'The Curse of the Golden Flower' and Two Trends in Chinese Cinema: The Release of Zhang Yimou's the Curse of the Golden Flower (2006) in Australia Provides a Timely Moment for Reflection on the Huge Schism in Chinese Cinema at the Moment

By Walsh, Mike | Metro Magazine, June 2007 | Go to article overview

'The Curse of the Golden Flower' and Two Trends in Chinese Cinema: The Release of Zhang Yimou's the Curse of the Golden Flower (2006) in Australia Provides a Timely Moment for Reflection on the Huge Schism in Chinese Cinema at the Moment


Walsh, Mike, Metro Magazine


IT is a schism born of two contradictory approaches. The first attempts to find textual forms that will serve as models for the economic consolidation of the cinema, domestically and internationally. The second views cinema as a mode of dissent for those who see themselves marginalized by a system which espouses economic liberalism without political liberalisation. Films are always read in terms of their context as well as their content, and so Zhang's film is much more interesting as an implicit assertion about the direction of Chinese cinema rather than as an aesthetic object.

At the outset, let me sketch out some of the statistics that provide a sense of the size and development of China's film industry. As with most statistics to do with contemporary China, the accompanying table shows a broad outline of rapid growth. The story is similar with domestic box office, which has grown from one billion yuan in 2003 to 2.6 billion yuan last year. This expansion shows no sign of plateauing, with predictions that box office will double again between now and 2010. (1) This commercial growth has come despite difficulties which include the lack of cinema screens (just over 3000 permanent screens for a population of 1.3 billion); the quota imposed on the number of foreign films which can be imported by distributors on a revenue-sharing basis; what the Motion Picture Association of America sees as insufficient efforts to combat video piracy, regularly estimated at over ninety per cent of China's DVD market (2); and the lack of a classification system for censoring films so that all films are subject to standards which assume an undifferentiated audience. (3)

Available figures over the past three years put China's share of its domestic box office at around fifty-five to sixty per cent. (4) This is certainly creditable by international standards. South Korea has been hailed for winning sixty per cent market share, and in Australia this year, we are currently running at 1.3 per cent. However, there have been suggestions this past year that Chinese government intervention has kept this figure artificially high, through means such as the delay in releasing J.J Abrams' 2006 film Mission: Impossible 3 (ostensibly due to the way it 'tarnished Shanghai's image' by showing laundry hanging out in streets) and the way that The Da Vinci Code (Ron Howard, 2006) was pulled from cinemas after a mere three weeks, while it was still drawing big crowds. (5)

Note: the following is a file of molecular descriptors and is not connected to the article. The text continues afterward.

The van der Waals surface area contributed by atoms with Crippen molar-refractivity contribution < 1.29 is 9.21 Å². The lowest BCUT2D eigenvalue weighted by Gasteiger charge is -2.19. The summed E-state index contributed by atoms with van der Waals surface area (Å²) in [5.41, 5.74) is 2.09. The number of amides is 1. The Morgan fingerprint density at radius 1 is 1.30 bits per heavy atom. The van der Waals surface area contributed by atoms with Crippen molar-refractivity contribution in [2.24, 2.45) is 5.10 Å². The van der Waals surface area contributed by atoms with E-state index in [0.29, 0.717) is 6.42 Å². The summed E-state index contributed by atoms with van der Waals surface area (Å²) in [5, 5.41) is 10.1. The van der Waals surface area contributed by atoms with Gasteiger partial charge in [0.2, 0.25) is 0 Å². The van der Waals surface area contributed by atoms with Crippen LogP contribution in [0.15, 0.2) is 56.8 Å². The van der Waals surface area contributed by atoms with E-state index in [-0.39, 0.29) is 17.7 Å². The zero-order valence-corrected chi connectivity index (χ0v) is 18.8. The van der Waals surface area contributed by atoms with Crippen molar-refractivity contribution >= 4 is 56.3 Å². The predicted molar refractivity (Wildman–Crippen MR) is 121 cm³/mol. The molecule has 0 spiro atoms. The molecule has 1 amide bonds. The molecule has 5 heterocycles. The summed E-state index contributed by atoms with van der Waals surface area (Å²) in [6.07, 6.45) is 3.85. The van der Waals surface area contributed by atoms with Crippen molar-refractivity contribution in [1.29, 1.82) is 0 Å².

[ILLUSTRATION OMITTED]

Building a national(ist) cinema

The affair of The Da Vinci Code indicated the Chinese government's power to intervene in cinema, in line with policy aims that are not always clear or pursued with great consistency. The attempt to take a stand against the global power of Hollywood has emerged as a central theme. In the past two years, Rupert Murdoch's News Corporation and Warner Bros.' exhibition arm have both stepped back from their China media investments, citing difficulties in working within such uncertain regulatory environments. (6)

Government policy is broadly aimed at producing a commercially viable national cinema. Jiang Ping, from the Film Bureau within the State Administration of Radio, Film and Television (SARFT), the major body which oversees the production, distribution, exhibition and regulation sectors of the film industry, indicated policy priorities when he said that:

We now urgently need film producers who are politically sensitive, aesthetically sophisticated and have a flair for marketing ... The system is ill-adapted to China's market economy, and we need more outstanding film producers. The advantage of the producer system is the producer's sensitivity to the market. (7)

Jiang's concern for bringing the political and commercial aspects of the production industry into alignment indicates significant problems underlying the otherwise impressive growth in film production. Of the 260 films made in 2005, only ninety were released theatrically in China, and the majority of those closed their run after only a single day. …

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